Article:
Campaigners say that Chateau de Monte Cristo, the beloved home author Alexandre Dumas named after one his most famous creations, is in urgent need of funds to save it from ruin.
The three storey Renaissance-style castle in Saint-Germain-en-Laye, was described by Dumas as his "paradise on Earth", and was built on land 20km from Paris purchased in 1844 with the proceeds of his bestselling adventure story The Three Musketeers.
It was finished three years later, after Dumas had finished his novel The Count of Monte Christo, and was named after what would become one of his most celebrated works.
But local campaigners claim that the house is being attacked by damp from two directions, and is in need of more than €1million to save the property.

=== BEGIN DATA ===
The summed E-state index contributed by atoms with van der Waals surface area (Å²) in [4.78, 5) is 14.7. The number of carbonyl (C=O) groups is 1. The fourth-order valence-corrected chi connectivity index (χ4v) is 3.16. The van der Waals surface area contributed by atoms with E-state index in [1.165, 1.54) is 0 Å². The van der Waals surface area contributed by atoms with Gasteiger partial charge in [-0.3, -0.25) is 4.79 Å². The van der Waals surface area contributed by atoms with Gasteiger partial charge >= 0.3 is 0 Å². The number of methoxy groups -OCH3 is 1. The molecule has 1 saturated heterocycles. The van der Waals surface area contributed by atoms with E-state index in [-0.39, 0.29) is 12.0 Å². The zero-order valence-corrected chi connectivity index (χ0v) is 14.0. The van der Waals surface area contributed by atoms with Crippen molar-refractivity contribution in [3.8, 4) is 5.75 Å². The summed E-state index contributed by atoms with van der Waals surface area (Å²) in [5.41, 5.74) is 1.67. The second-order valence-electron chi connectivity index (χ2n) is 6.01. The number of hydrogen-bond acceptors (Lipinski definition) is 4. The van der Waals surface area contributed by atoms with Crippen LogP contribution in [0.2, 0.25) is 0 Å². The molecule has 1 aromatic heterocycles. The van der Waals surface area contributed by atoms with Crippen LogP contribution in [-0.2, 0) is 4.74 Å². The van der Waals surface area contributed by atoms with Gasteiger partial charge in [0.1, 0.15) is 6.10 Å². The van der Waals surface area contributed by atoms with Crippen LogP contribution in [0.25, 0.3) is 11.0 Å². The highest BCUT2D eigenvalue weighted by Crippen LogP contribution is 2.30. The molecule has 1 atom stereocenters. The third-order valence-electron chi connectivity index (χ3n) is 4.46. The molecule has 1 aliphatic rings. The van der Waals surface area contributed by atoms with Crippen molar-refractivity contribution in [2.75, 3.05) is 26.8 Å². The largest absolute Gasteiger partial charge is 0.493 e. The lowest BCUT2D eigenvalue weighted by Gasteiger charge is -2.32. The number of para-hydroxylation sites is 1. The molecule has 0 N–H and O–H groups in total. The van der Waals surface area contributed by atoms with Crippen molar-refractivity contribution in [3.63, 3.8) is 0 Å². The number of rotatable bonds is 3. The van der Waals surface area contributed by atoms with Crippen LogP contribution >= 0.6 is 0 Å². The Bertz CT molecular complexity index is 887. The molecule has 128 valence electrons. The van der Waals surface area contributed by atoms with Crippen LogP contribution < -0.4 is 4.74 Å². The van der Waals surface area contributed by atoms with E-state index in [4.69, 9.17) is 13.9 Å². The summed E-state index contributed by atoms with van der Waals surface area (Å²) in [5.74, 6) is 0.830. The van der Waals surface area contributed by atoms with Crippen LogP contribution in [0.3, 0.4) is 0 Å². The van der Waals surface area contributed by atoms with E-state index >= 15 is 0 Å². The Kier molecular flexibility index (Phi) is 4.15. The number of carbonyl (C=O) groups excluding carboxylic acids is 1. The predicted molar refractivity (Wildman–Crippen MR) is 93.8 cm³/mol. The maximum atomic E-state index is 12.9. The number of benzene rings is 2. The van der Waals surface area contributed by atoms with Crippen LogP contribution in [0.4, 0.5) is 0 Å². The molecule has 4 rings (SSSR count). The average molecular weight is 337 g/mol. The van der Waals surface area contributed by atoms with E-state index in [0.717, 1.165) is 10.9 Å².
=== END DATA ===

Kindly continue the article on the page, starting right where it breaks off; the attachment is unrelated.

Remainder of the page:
"The château is worth saving," Frédérique Lurol, its director, told the Guardian.
Cracks have appeared in the Tunisian-inspired Moors Salon, and damp stains blight the ornate plasterwork of the ceiling, Lurol told the newspaper.
Dumas, a famed bon viveur, squandered his fortune on parties and mistresses, and was forced to sell the property in 1848, and fled his creditors to go into exile in Belgium.
Afterwards it was used as a school, and in 1969 was narrowly saved from destruction by a property developer, who wanted to turn it into a block of flats.
The building was last restored 20 years ago, and Lurol said that that €921,000 (£664,000) was needed for urgent repairs, but only €1,900 had been raised so far.
"We are calling it an appeal for funds, but in fact it's an urgent call for help. Having saved the château from destruction once, we have to save it again for future generations."